The region of modern Central Asia was formed in the early decades of the twentieth century. It currently comprises five independent states of Kazakhstan, Kyrgyzstan, Tajikistan, Turkmenistan and Uzbekistan, and in antiquity included several ethnocultural zones, such as Parthia, Aria, Chorasmia, Bactria, Sogdiana and Scythia. Today after more than a century of wide-ranging studies we know that these civilizations, in addition to their commercial-economic and agricultural orientation, were also heavily culture and religion oriented.
This couse will introduce the geopolitical and historical context of Central Asia through revealing various evidencse related to the spheres of culture and religion.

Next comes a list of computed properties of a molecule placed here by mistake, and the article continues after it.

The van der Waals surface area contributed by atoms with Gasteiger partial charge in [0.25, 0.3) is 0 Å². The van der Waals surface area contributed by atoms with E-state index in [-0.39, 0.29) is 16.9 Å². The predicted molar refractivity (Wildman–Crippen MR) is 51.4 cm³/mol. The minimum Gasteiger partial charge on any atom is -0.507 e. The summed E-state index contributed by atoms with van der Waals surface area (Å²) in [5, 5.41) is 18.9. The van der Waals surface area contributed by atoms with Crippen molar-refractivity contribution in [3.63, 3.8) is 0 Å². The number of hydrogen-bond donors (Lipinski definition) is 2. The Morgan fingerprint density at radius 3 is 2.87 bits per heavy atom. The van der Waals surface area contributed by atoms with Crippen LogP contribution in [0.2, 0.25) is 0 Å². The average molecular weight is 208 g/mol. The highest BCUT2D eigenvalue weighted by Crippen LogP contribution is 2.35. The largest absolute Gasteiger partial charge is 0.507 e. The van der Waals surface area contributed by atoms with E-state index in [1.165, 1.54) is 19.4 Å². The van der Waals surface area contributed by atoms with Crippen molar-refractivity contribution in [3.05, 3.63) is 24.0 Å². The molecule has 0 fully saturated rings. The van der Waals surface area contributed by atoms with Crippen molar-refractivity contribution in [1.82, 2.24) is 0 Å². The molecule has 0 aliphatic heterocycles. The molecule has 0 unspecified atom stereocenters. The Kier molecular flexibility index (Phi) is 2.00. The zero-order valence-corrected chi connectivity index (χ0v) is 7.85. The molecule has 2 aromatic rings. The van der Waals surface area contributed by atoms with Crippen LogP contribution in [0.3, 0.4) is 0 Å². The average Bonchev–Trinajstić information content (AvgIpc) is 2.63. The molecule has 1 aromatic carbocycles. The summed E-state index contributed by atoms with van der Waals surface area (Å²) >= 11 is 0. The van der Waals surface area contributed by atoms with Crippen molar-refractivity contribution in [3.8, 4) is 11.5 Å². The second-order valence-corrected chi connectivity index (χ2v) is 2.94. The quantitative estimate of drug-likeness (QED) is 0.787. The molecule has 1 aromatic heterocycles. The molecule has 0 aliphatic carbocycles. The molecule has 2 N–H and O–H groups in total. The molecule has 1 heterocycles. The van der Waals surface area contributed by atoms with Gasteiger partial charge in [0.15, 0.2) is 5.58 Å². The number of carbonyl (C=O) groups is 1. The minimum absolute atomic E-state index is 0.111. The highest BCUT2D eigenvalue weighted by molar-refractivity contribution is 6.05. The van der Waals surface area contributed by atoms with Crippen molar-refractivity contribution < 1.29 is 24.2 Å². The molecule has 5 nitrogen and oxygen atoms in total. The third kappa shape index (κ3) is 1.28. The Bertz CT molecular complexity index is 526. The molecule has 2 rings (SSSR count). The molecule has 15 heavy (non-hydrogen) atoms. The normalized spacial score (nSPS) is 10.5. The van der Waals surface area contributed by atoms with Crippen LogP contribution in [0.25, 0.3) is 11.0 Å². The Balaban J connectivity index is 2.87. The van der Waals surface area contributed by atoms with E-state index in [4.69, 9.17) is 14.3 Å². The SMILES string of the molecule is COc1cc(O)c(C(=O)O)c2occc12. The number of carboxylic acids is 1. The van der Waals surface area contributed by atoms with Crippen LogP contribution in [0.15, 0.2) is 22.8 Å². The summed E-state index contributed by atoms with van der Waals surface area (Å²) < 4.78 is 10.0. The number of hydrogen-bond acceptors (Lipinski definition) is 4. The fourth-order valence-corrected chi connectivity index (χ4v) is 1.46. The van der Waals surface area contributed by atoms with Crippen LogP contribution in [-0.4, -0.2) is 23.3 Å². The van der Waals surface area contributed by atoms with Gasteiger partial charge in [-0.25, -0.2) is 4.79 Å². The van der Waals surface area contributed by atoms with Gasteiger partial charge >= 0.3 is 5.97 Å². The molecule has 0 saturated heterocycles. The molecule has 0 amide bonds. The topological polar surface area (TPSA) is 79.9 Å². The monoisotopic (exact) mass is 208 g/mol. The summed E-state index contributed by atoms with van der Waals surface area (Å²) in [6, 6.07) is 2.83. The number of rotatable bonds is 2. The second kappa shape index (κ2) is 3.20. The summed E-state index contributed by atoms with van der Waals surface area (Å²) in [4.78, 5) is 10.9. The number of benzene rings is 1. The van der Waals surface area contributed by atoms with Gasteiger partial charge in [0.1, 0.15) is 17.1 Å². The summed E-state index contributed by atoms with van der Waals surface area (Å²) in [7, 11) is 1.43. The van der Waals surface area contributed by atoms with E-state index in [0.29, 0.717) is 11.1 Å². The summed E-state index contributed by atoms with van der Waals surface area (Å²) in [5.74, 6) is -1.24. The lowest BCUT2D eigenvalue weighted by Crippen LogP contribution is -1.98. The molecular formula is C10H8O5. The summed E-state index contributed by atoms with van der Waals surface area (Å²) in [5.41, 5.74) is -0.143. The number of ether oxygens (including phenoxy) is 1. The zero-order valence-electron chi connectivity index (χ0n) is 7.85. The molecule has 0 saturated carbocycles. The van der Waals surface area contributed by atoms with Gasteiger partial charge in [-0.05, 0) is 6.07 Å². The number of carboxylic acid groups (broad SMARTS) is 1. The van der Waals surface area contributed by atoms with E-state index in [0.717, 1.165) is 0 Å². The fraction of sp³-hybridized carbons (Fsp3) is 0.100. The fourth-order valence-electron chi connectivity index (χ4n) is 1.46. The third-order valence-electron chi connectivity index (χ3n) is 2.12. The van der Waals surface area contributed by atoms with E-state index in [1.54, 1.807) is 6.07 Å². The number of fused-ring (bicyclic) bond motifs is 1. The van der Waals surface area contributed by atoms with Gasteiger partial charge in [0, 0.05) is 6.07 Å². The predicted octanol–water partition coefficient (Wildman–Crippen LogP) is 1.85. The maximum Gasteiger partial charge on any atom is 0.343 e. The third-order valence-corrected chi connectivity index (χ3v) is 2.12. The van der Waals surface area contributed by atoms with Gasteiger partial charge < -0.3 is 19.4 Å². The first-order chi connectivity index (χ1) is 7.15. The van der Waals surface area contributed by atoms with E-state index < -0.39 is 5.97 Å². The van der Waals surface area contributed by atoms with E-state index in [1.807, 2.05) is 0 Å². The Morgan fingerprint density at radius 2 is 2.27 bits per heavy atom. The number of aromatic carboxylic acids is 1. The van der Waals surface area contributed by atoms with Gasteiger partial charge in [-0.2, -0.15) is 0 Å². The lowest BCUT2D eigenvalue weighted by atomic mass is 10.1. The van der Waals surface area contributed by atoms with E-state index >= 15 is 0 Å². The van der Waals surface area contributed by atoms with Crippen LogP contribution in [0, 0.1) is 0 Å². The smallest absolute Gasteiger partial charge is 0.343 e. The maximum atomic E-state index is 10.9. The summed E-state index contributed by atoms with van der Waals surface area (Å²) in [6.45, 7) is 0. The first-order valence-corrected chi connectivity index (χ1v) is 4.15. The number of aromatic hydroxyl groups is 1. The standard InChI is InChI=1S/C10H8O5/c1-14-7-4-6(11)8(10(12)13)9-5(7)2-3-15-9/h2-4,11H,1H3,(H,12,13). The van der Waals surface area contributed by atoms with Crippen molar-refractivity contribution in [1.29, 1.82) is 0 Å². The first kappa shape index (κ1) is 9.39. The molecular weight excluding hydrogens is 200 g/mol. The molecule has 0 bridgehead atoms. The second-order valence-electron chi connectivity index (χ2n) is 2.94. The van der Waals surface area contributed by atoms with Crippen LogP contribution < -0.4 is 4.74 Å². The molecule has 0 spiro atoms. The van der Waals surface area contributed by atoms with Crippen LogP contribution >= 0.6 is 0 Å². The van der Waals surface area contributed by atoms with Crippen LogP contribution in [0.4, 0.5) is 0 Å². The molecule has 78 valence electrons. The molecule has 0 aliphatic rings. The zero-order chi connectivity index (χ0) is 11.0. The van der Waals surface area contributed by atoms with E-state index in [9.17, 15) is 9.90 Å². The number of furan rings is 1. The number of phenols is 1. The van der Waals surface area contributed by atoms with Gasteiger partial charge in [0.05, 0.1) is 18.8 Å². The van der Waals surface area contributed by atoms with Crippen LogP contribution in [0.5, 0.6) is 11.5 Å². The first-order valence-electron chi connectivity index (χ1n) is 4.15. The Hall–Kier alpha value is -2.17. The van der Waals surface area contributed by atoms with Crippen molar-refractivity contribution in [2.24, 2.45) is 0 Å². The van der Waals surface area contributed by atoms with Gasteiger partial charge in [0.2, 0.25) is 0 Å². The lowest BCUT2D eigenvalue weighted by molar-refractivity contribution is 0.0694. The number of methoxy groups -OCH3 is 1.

Barakatullo Ašurov is a visiting scholar at Harvard University in the Near Eastern Languages and Civiliazations Department. His research is best categorized as cultural history, with an interdisciplinary focus between history and culture broadly conceived, including languages and religions of Central Asia with emphasis on ancient Sogdiana in its Iranian and Chinese geopolitical settings.
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